The monasteries held around 20,000 fothers of lead in their buildings and in the dissolution of the monasteries the lead was ripped out, melted and then sold.

Inns were an important part of Tudor society. Travellers would stop at them on long journeys. Monks saw it as their duty to provide for travellers and monasteries also saw inns as a money-making scheme and so ran inns. Inns were busy places and preachers could capture an audience at them. Ruth explains that the design of inns, with communal areas where people could listen to a preacher or speaker, informed the architecture of theatres for years to come. People could also hire rooms at inns for business meetings and for parties (weddings, christenings), and they were convenient places because they tended to be on major routes. They were also places to have fun and people would play drinking games like the “puzzle cup” where the aim was to drink from a cup with numerous holes and spouts without spilling any drink. Accommodation ranged from communal rooms to private suites. A single male traveller would expect to share a bed with another man, so Peter and Tom share a bed with Ruth having a separate bed in the same room.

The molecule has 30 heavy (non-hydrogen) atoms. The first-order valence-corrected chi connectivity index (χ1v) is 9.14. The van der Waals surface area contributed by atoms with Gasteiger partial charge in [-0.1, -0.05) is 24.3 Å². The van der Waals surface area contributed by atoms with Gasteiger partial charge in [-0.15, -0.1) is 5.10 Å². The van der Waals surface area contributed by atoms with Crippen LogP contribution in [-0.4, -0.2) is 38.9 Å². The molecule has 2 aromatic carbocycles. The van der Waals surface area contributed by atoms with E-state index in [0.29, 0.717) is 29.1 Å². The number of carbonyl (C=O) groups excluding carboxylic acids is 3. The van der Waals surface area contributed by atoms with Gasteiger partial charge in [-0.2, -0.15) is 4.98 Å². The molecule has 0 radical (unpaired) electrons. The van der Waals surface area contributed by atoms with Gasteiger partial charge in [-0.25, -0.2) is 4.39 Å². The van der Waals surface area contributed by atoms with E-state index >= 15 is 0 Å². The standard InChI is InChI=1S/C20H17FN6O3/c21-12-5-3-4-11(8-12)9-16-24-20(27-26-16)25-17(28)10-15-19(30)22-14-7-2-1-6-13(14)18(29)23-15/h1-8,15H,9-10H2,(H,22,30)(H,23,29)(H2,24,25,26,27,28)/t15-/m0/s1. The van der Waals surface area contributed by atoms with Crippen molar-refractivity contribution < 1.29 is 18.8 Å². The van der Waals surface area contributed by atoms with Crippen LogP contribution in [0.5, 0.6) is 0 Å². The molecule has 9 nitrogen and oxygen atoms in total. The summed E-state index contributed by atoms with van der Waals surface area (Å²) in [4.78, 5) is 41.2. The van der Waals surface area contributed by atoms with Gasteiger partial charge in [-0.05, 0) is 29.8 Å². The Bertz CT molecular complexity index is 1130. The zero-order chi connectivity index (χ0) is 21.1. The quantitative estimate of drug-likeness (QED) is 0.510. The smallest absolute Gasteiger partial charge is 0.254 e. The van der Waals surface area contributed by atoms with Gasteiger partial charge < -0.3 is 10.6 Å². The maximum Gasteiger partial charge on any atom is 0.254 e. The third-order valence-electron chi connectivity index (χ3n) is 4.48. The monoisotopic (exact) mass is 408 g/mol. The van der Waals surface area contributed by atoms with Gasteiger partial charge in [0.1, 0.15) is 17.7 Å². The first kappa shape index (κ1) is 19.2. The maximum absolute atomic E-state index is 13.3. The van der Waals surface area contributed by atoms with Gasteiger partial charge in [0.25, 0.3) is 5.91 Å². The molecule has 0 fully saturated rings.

It is now late July and it’s time to keep an eye on the crops, think about haymaking, do some weeding and check on young animals. The piglets have been enjoying foraging in the woodland (pannage is the practice of releasing piglets in common woodland to forage) and when Peter checks on them he finds that they have successfully cleared undergrowth, which allows young trees to thrive, and that their diet of acorns and roots has fattened them up nicely, although they still need to get a bit fatter. Pork was in great demand because it was a good meat to eat and because it could be easily preserved. The Book of Husbandry talked about how pigs were good for farmers because they could get the most amount of profit from the least cost. Pigs needed to be slaughtered before winter so that the meat could be dried, smoked and cured to get the farmer and his family through the winter. Pork was widely eaten, from the top to the bottom of Tudor society, and the fat was used for candle making, in cooking, and even for shoe shining. A sow was usually introduced to a boar when she was about a year old. A Tudor farmer could check if a sow was pregnant by putting his weight on her hindquarters and seeing her reaction, she would stand still if she was pregnant. She also would not be interested in mating with the boar if she was already pregnant.